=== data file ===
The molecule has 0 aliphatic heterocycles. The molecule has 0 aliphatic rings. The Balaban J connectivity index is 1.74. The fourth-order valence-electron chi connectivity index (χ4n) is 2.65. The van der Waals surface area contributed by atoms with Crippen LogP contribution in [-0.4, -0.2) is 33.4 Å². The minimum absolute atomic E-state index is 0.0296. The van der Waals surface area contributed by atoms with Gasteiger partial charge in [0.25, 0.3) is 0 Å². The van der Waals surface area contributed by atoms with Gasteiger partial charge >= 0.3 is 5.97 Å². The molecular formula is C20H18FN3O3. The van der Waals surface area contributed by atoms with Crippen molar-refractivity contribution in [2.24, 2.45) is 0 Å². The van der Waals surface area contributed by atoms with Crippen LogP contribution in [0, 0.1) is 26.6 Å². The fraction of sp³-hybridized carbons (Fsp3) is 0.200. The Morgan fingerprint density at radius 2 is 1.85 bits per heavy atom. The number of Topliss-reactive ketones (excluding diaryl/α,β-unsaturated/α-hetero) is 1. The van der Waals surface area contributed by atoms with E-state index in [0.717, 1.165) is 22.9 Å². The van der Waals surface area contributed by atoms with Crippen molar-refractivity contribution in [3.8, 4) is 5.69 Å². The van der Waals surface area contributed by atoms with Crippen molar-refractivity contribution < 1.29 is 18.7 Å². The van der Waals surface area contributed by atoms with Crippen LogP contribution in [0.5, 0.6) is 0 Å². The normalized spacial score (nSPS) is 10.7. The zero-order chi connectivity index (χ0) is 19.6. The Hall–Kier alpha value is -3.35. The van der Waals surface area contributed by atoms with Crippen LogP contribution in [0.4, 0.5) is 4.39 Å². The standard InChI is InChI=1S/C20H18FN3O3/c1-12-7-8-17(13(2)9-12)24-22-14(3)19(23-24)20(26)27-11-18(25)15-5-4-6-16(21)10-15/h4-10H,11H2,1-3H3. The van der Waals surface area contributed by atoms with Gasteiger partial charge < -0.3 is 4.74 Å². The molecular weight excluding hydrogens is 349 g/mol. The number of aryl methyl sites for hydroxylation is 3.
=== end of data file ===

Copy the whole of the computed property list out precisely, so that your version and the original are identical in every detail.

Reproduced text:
The molecule has 0 aliphatic heterocycles. The molecule has 0 aliphatic rings. The Balaban J connectivity index is 1.74. The fourth-order valence-electron chi connectivity index (χ4n) is 2.65. The van der Waals surface area contributed by atoms with Crippen LogP contribution in [-0.4, -0.2) is 33.4 Å². The minimum absolute atomic E-state index is 0.0296. The van der Waals surface area contributed by atoms with Gasteiger partial charge in [0.25, 0.3) is 0 Å². The van der Waals surface area contributed by atoms with Gasteiger partial charge >= 0.3 is 5.97 Å². The molecular formula is C20H18FN3O3. The van der Waals surface area contributed by atoms with Crippen molar-refractivity contribution in [2.24, 2.45) is 0 Å². The van der Waals surface area contributed by atoms with Crippen LogP contribution in [0, 0.1) is 26.6 Å². The fraction of sp³-hybridized carbons (Fsp3) is 0.200. The Morgan fingerprint density at radius 2 is 1.85 bits per heavy atom. The number of Topliss-reactive ketones (excluding diaryl/α,β-unsaturated/α-hetero) is 1. The van der Waals surface area contributed by atoms with E-state index in [0.717, 1.165) is 22.9 Å². The van der Waals surface area contributed by atoms with Crippen molar-refractivity contribution in [3.8, 4) is 5.69 Å². The van der Waals surface area contributed by atoms with Crippen molar-refractivity contribution < 1.29 is 18.7 Å². The van der Waals surface area contributed by atoms with Crippen LogP contribution in [0.5, 0.6) is 0 Å². The normalized spacial score (nSPS) is 10.7. The zero-order chi connectivity index (χ0) is 19.6. The Hall–Kier alpha value is -3.35. The van der Waals surface area contributed by atoms with Crippen LogP contribution in [0.4, 0.5) is 4.39 Å². The standard InChI is InChI=1S/C20H18FN3O3/c1-12-7-8-17(13(2)9-12)24-22-14(3)19(23-24)20(26)27-11-18(25)15-5-4-6-16(21)10-15/h4-10H,11H2,1-3H3. The van der Waals surface area contributed by atoms with Gasteiger partial charge < -0.3 is 4.74 Å². The molecular weight excluding hydrogens is 349 g/mol. The number of aryl methyl sites for hydroxylation is 3.